When he describes the security function's goals at Starbucks Coffee, Francis D'Addario shares a 13-syllable mantra: Protect people. Secure assets. Enable mission.
Those six words inform everything the Starbucks security team does, from keeping coffee buyers safe on hot zone trips to Indonesia and Ethiopia, to helping coffee baristas understand what to do if there's an attempted robbery, to monitoring coffee shipments from farm to roasting plant to corner store.
D'Addario, vice president at Starbucks, along with members of the security team—Elizabeth King, vice president, information management services; Sean Dettloff, manager of partner and asset protection; and Rick Gipson, director of U.S. partner and asset protection—gave an overview of the company's asset protection strategies to about 200 attendees at the recent CSO Perspectives conference. Among the points the Starbucks team made:
- Their challenges increase because the $7.8 billion company with 13,000 stores in 40 countries is growing so fast—about 20 percent annually, opening up, on average, six new retail outlets daily. D'Addario said Starbucks security focuses on three main tasks: identifying risk and investing in risk mitigation measures that show return on investments; authenticating partners, trusted agents and goods providers; and building a global view of operations that reports exceptions.
- The security team has built what it calls the Enterprise Security Platform, a central security facility that "converges enterprise and physical security" by monitoring critical facilities such as roasting plants, container loading sites and retail stores. The center also watches risk management conditions for travelers and facilities around the globe.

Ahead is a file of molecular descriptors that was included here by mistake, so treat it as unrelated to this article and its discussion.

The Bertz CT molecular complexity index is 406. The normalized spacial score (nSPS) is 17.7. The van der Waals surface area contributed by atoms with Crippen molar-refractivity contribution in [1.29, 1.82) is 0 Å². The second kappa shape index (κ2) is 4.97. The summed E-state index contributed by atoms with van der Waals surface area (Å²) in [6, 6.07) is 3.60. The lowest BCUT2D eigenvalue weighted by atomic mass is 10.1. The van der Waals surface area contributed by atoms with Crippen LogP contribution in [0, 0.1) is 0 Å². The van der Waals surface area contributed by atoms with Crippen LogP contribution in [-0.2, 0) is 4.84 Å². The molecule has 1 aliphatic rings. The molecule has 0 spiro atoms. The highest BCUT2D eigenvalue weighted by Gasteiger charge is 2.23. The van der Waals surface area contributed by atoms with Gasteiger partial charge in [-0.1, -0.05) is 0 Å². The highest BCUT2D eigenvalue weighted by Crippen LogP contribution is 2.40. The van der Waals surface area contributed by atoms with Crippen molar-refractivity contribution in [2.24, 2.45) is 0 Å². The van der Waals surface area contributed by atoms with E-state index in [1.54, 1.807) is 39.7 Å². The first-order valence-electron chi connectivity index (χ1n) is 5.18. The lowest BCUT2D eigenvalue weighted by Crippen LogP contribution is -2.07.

- Container security is a key part of supply chain management. Starbucks uses video monitoring of loading facilities to capture images of loading and sealing containers with "container security devices"—a magnetic device that tracks the closing of the container doors, its opening, and temperature and humidity along its journey. The device also is capable of uploading data from third-party logistics providers. And it detects tampering. (Starbucks rejected using RFID or GPS devices as not worth the cost, Dettloff said.)
- A cross-functional governance council sets security policies for the company. Starbucks has built an electronic policy library to help employees know what to do and how to do it.
- Security provides in-store training to help employees understand how to handle risky situations, from customers who turn violent to criminal activity. Design elements also provide for lighting and clear visibility into stores. Future enhancements call for furniture designed to help consumers protect their handbags and laptops, Gipson said.
This story, "Starbucks' Security Strategy " was originally published by CSO.